Even France, which almost single-handedly pushed the EU's Common Security and Defence Policy to acquire experience as a military peacekeeper in the Balkans and later in Africa, has resisted the delegation of more military/defence authority to Brussels.

This reluctance, which is still shared by some other EU member states, also applies to efforts to create stronger EU intelligence structures, to create a proper Operational Headquarters for military operations, and to create standing forces for rapid deployment in the face of a crisis.

This reluctance can also been seen in the form of stagnant or declining defence spending across most European states. And the less said about German "leadership" on these issues over the past decade, the better.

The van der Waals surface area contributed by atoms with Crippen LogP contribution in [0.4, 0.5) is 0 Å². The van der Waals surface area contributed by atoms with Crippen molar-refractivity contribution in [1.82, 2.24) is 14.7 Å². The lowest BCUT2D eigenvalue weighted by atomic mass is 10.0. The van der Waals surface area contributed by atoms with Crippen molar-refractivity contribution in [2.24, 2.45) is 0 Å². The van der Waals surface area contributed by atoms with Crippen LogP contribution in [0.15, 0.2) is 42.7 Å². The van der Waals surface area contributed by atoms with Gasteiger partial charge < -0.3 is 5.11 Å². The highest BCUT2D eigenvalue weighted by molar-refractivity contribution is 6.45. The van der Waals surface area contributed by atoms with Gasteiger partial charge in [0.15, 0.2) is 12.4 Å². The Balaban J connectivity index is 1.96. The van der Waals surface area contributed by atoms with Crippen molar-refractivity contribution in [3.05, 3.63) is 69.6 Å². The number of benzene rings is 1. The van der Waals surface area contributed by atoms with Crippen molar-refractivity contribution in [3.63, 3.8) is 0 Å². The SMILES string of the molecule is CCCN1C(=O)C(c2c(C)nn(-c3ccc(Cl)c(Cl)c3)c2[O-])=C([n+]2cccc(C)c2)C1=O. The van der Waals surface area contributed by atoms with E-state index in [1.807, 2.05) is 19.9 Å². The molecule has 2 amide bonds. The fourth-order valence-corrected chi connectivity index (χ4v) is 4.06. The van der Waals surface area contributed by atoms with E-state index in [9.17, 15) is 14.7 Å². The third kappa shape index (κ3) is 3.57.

Desperation and hope

The inevitable result of this confusion of naming and shaming, wishful thinking, and piecemeal intergovernmental cooperation is the Europe we have today, where all the major recent crises - the eurozone, refugees, and now terrorism - stem from the same problem: profound disagreement among EU member states, particularly the "big three," about the future of Europe and the institutional structures required to maintain its security and prosperity.

Until those states in particular agree to pool their considerable resources and work with other major actors, such as the US and Russia, to confront the root source of terrorism in the Middle East, we can only expect things to get worse before they get better. If ever.

It also must be noted that recent attacks in Belgium, France, Turkey, and beyond often involve suicide terrorism.